If you are like many other snake keepers you’ll quickly find your one pet turns into several pets. When this happens you’ll often discover you simply don’t have a big enough dresser to keep their habitats on and you need to find a space in your home that can be dedicated to them. Sometimes it will be a specific corner of one room, other times it will be a closet, or a room all to themselves. In this article we will discuss what makes a good snake room.
A dedicated room for keeping your snake’s in needs to be more than an empty space. It needs to meet certain requirements in order to function properly.
- Appropriate size
A snake room needs to be large enough to hold your entire collection as adults. It also doesn’t hurt if it allows for expansion of your collection as well. On the other hand it shouldn’t be too large as this will prove more difficult to maintain. Most people keep more than just snakes in their snake room. They also keep all the paraphanelia that goes along with collecting snakes in it. Not to mention they often have a habit of spontanesously causing different types of reptiles to appear. My own snake room for example has suddenly started collecting pairs of Tokay Geckos.
- Power outlets and reliable circuitry
Various pieces of equipment that help keep your snakes alive and healthy require power. The more snakes you have the more equipment will need to use that power. If you have electrical circuits that can’t handle the load you’ll find yourself having all kinds of problems. You also need to make sure that there are an appropriate number of outlets and they are conviently located in the room.
I made the mistake of turning an old walk-in closet into my snake room. It wasn’t until after everything was moved in that I realized there was no outlet in there. When I ran an extension cord to the nearest outlet it tripped the breaker. Needless to say that didn’t become my snake room. Had I bothered to look I would have seen that there were no electrical outlets in that closet and wouldn’t have tried to set it up there.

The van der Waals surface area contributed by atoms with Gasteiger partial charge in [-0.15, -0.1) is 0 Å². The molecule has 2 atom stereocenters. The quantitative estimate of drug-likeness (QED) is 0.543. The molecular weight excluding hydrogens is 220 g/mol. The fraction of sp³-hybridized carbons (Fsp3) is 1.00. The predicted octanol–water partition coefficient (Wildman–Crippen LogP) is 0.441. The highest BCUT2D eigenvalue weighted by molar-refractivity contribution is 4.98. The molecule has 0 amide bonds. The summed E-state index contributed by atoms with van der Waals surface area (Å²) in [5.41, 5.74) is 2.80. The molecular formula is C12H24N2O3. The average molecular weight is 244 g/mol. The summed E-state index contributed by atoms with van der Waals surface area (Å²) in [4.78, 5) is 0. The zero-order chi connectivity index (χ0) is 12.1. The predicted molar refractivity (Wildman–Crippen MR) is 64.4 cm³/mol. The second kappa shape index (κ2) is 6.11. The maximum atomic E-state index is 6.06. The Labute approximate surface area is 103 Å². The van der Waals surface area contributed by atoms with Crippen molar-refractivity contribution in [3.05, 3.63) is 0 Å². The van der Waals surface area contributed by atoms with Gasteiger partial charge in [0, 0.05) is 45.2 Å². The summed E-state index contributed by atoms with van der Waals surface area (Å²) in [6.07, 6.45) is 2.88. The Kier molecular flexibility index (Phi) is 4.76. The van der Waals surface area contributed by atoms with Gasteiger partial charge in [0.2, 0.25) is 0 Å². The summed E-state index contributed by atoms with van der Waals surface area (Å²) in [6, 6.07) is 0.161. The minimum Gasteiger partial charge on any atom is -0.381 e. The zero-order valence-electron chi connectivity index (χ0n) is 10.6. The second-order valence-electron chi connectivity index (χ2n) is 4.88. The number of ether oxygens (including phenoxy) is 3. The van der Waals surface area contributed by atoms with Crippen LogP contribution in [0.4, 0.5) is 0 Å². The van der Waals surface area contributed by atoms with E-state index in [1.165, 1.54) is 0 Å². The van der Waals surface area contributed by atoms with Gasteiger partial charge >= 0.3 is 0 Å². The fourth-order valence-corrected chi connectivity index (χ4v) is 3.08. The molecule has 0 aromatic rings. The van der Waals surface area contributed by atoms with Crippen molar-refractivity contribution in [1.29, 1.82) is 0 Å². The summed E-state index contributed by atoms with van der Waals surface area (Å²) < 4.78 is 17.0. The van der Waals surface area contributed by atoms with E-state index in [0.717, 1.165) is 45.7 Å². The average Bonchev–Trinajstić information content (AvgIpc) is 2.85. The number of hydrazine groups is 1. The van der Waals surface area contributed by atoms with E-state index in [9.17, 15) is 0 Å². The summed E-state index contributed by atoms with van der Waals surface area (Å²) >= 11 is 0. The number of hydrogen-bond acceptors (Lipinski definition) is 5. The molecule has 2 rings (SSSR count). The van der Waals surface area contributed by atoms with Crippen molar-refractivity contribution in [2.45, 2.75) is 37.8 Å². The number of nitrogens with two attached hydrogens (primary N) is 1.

- Ability to maintain the temperature
Because most snakes that people keep as pets require specific temperature ranges you need to be able to heat and cool it as appropriate. It’s not a big deal to keep one cage appropriately heated (or cooled) even when the room it is located in isn’t anywhere near that temperature, but when you have dozens of cages it becomes much more difficult. It is best to have a room that you can keep at a uniform temperature and then use a product like heat tape to tweak the temperatures. My snake room stays around 80 to 83 degrees at all times. I don’t need special heat lamps to do this, just a space heater set appropriately.
During the summer because of how the room sits in my house I’m able to unplug the space heater most of the time and the room holds the appropriate temperature. When it needs additional cooling I just open a window and set a fan next to it. It doesn’t take any additional effort to maintain the temperature.
- Convience for the keeper
The snake room needs to be conviently located. If you have to get in your winter clothes to walk across the yard to your shed that you’ve turned into a snake room you might not think it is such a good idea in the middle of a -10 degree night because you’ve just realized you forgot to take care of something important. More than just distance needs to be considered for a snake room. Not many homes are built with a room dedicated to pets. Consider what the actual, or original intent of the room is and decide if you can sacrifice that intent. If you can great, but if not or if you believe you’ll need to use it as intended soon then you should look for another room.
- Consider you own collection
You need to keep in mind what kind of snakes you keep and what kind you expect to keep in the future. A room that is appropriate for a corn snake collection is often not the same room that is appropriate for a reticulated python collection. On top of the type of snakes you keep consider what others snakes you are likely to get and how large you are likely to let your collection grow. If you’re going to buy 12 dozen breeding pair of ball pythons and put them in a spare closet you might well find yourself relocating sooner than expected if they start hatching out eggs.